Build Back Better - Summary of International Tax Provisions
The latest bill before the Senate-the Build Back Better (“BBB”) bill-, is the most recent economic impact bill. After the passing of the Infrastructure Bill by the House, BBB is still on deck. The bill has not been voted on yet, but some of the provisions will significantly impact U.S. companies with foreign operations and U.S. shareholders of foreign companies. Below, we address the more substantial proposed international changes. All cited provisions are currently proposed to be effective for taxable years beginning after December 31, 2022, unless otherwise noted.
BBB has multiple provisions proposing changes to the Foreign-Derived Intangible Income (FDII) and Global Intangible Low-Taxed Income (GILTI) regimes.
The proposed bill would reduce the Sec. 250 deduction for both FDII (from 37.5% to 24.8%) and GILTI (from 50% to 28.5%). The smaller GILTI and FDII deductions would lead to greater income inclusions and likely a greater overall effective U.S. tax. GILTI and FDII deductions can now increase net operating loss carryforwards under the proposed bill.
The income inclusion under GILTI has been modified in another way under BBB. Currently, there is a deduction for the allowable net deemed tangible income return of 10% of the Controlled Foreign Corporation’s (CFC) Qualified Business Asset Investment (QBAI). The proposed provision reduces the percentage deduction to 5%. Similar to the Sec. 250 changes, this revision will lead to an increase in U.S. tax.
The provision also introduces the concept of a separate country-by-country limitation (CbC). CbC is to be applied in the determination of:
- CFC tested income
- Net deemed tangible income return
- Interest expense
BBB also modifies the deemed tax paid credit allowed to offset tax on GILTI income by reducing the 20% haircut imposed on foreign tax credits. The deemed paid credit for taxes attributable to GILTI is increased to 95% from 80%. The effective date of this provision is for taxable years beginning after December 31, 2021.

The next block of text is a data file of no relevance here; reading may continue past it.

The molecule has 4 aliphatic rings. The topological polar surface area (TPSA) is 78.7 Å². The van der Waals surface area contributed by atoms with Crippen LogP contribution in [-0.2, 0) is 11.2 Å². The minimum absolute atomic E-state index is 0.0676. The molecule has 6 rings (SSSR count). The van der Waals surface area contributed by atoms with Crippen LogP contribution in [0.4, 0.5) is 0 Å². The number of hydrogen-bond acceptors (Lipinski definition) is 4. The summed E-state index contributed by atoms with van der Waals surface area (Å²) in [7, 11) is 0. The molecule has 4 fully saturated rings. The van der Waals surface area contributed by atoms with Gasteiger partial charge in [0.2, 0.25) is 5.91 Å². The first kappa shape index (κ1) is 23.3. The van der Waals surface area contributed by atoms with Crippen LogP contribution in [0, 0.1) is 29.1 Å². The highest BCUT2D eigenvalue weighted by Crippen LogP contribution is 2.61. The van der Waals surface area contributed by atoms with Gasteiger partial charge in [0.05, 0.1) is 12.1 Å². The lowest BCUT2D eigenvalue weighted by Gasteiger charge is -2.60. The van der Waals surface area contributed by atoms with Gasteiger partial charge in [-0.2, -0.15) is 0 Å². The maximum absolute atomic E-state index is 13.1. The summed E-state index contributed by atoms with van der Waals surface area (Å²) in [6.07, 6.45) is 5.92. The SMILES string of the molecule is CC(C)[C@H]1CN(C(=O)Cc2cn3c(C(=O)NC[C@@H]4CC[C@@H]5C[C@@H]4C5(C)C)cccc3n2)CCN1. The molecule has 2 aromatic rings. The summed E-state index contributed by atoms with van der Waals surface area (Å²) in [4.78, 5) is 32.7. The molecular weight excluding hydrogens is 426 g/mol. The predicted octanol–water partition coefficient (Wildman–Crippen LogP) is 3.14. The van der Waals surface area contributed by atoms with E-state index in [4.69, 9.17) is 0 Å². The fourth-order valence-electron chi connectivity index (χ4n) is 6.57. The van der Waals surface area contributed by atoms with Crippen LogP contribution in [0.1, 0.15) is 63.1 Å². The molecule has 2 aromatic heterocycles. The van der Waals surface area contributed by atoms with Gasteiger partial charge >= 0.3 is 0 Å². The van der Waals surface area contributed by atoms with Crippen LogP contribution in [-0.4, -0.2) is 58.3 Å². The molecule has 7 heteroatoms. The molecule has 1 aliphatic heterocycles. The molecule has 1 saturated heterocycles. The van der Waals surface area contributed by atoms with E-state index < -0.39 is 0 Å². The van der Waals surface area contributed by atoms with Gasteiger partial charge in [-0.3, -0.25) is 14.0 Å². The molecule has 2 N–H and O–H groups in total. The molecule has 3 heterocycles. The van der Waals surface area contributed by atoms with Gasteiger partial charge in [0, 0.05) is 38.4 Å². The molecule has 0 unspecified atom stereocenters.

The foreign tax credit system is also modified outside of the GILTI regime under the BBB. The current law allows for a 10-year carryforward of excess foreign tax credits, and a one-year carryback. The pending legislation would eliminate the carryback entirely and limit the carry forward to five years – after which any unused foreign tax credits would be lost. Importantly, foreign tax credit determinations would be required on a country-by-country basis.
BBB further proposes changes to how foreign dividends would be treated in certain situations. The income exemption for foreign source dividends would be limited to only dividends received from CFCs. Any foreign source dividends received from any other source would no longer be eligible for the 100% exemption. Certain foreign corporations with U.S. shareholders may elect to be treated as a CFC. This provision would generally apply to distributions made after the date of enactment. The provision also modifies the determination of status as a CFC and applies special rules to foreign owned U.S. shareholders. A corporation is to be treated as a CFC only if it has direct U.S. shareholders. This provision would address the “infamous” downward attribution rules and would be effective for taxable years beginning after December 31, 2017.
Other significant provisions are as follows:
- Modifications to the Exemption for Portfolio Interest - The provision enhances the definition of a 10% shareholder, as not being eligible for the exemption. The determination of the 10% or more ownership threshold would now also refer to value of the stock of the corporation, as well as total vote. The provision would apply to obligations issued after the date of enactment.
- The scope of the Foreign Base Company Sales and Services Income provisions under subpart F would be reduced due to the change of the definition of the term “related person”.
- The Base Erosion Minimum Tax Amount and calculation of Modified Taxable Income for purpose of the Base Erosion and Anti-Abuse Tax (“BEAT”) would be modified in a way that potentially expands a taxpayer’s base to which the BEAT applies.
The intent of this summary is to provide a snapshot as to possible international changes proposed by BBB. The proposed change to the Portfolio Interest Exemption could have a profound effect on structuring, specifically in the real estate sector.
The International Tax Practice team at Citrin Cooperman can provide further details as to how these potential changes to the above tax provisions could affect you and your business.
Our specialists are here to help.
Get in touch with a specialist in your industry today.